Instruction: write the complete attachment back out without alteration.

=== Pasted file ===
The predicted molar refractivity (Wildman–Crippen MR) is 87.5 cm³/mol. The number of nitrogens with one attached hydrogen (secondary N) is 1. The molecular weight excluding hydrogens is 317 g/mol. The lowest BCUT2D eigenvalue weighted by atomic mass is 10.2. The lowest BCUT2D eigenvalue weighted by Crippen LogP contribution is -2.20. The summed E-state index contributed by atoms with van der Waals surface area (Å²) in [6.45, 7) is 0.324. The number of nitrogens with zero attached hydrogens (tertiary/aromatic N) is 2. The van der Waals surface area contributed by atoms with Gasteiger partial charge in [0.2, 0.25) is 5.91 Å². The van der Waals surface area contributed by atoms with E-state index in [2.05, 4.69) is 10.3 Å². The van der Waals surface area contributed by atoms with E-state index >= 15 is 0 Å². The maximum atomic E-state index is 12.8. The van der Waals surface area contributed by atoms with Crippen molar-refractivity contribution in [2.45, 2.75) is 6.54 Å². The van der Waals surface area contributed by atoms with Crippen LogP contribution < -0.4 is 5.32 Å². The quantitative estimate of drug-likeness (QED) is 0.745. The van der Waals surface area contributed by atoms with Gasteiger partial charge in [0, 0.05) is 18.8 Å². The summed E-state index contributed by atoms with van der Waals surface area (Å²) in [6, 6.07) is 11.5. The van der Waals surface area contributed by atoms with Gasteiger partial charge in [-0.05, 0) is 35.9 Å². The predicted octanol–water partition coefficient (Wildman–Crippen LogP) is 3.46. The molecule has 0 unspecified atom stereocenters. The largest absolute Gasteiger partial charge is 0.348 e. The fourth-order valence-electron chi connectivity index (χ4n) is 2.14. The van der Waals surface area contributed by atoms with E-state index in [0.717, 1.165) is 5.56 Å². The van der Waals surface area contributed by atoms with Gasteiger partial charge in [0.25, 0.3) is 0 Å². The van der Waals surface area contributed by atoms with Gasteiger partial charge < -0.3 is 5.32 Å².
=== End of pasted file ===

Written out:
The predicted molar refractivity (Wildman–Crippen MR) is 87.5 cm³/mol. The number of nitrogens with one attached hydrogen (secondary N) is 1. The molecular weight excluding hydrogens is 317 g/mol. The lowest BCUT2D eigenvalue weighted by atomic mass is 10.2. The lowest BCUT2D eigenvalue weighted by Crippen LogP contribution is -2.20. The summed E-state index contributed by atoms with van der Waals surface area (Å²) in [6.45, 7) is 0.324. The number of nitrogens with zero attached hydrogens (tertiary/aromatic N) is 2. The van der Waals surface area contributed by atoms with Gasteiger partial charge in [0.2, 0.25) is 5.91 Å². The van der Waals surface area contributed by atoms with E-state index in [2.05, 4.69) is 10.3 Å². The van der Waals surface area contributed by atoms with E-state index >= 15 is 0 Å². The maximum atomic E-state index is 12.8. The van der Waals surface area contributed by atoms with Crippen molar-refractivity contribution in [2.45, 2.75) is 6.54 Å². The van der Waals surface area contributed by atoms with Crippen LogP contribution < -0.4 is 5.32 Å². The quantitative estimate of drug-likeness (QED) is 0.745. The van der Waals surface area contributed by atoms with Gasteiger partial charge in [0, 0.05) is 18.8 Å². The summed E-state index contributed by atoms with van der Waals surface area (Å²) in [6, 6.07) is 11.5. The van der Waals surface area contributed by atoms with Gasteiger partial charge in [-0.05, 0) is 35.9 Å². The predicted octanol–water partition coefficient (Wildman–Crippen LogP) is 3.46. The molecule has 0 unspecified atom stereocenters. The largest absolute Gasteiger partial charge is 0.348 e. The fourth-order valence-electron chi connectivity index (χ4n) is 2.14. The van der Waals surface area contributed by atoms with E-state index in [0.717, 1.165) is 5.56 Å². The van der Waals surface area contributed by atoms with Gasteiger partial charge in [0.25, 0.3) is 0 Å². The van der Waals surface area contributed by atoms with Gasteiger partial charge < -0.3 is 5.32 Å².